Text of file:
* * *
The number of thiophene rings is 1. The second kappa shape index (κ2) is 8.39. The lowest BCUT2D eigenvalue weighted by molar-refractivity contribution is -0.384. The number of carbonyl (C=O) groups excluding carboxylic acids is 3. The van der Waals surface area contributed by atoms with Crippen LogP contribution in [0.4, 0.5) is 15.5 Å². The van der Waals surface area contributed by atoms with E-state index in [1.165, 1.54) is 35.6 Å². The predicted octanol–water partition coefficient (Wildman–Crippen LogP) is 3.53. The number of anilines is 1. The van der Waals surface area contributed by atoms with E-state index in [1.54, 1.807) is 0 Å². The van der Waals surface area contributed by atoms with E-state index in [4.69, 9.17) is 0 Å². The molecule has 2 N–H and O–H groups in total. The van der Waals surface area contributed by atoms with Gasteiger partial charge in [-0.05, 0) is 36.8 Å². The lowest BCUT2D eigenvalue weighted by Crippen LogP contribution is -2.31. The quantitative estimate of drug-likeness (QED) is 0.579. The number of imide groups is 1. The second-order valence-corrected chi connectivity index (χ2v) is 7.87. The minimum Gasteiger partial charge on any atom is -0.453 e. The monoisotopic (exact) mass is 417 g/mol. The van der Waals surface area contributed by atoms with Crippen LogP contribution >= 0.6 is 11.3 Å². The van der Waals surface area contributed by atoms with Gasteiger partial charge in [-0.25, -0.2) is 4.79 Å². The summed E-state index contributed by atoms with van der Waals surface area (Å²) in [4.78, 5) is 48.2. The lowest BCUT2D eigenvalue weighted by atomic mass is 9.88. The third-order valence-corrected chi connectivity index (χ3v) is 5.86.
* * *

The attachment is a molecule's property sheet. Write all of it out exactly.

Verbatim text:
The number of thiophene rings is 1. The second kappa shape index (κ2) is 8.39. The lowest BCUT2D eigenvalue weighted by molar-refractivity contribution is -0.384. The number of carbonyl (C=O) groups excluding carboxylic acids is 3. The van der Waals surface area contributed by atoms with Crippen LogP contribution in [0.4, 0.5) is 15.5 Å². The van der Waals surface area contributed by atoms with E-state index in [1.165, 1.54) is 35.6 Å². The predicted octanol–water partition coefficient (Wildman–Crippen LogP) is 3.53. The number of anilines is 1. The van der Waals surface area contributed by atoms with E-state index in [1.54, 1.807) is 0 Å². The van der Waals surface area contributed by atoms with E-state index in [4.69, 9.17) is 0 Å². The molecule has 2 N–H and O–H groups in total. The van der Waals surface area contributed by atoms with Gasteiger partial charge in [-0.05, 0) is 36.8 Å². The lowest BCUT2D eigenvalue weighted by Crippen LogP contribution is -2.31. The quantitative estimate of drug-likeness (QED) is 0.579. The number of imide groups is 1. The second-order valence-corrected chi connectivity index (χ2v) is 7.87. The minimum Gasteiger partial charge on any atom is -0.453 e. The monoisotopic (exact) mass is 417 g/mol. The van der Waals surface area contributed by atoms with Crippen LogP contribution >= 0.6 is 11.3 Å². The van der Waals surface area contributed by atoms with Gasteiger partial charge in [-0.25, -0.2) is 4.79 Å². The summed E-state index contributed by atoms with van der Waals surface area (Å²) in [4.78, 5) is 48.2. The lowest BCUT2D eigenvalue weighted by atomic mass is 9.88. The third-order valence-corrected chi connectivity index (χ3v) is 5.86.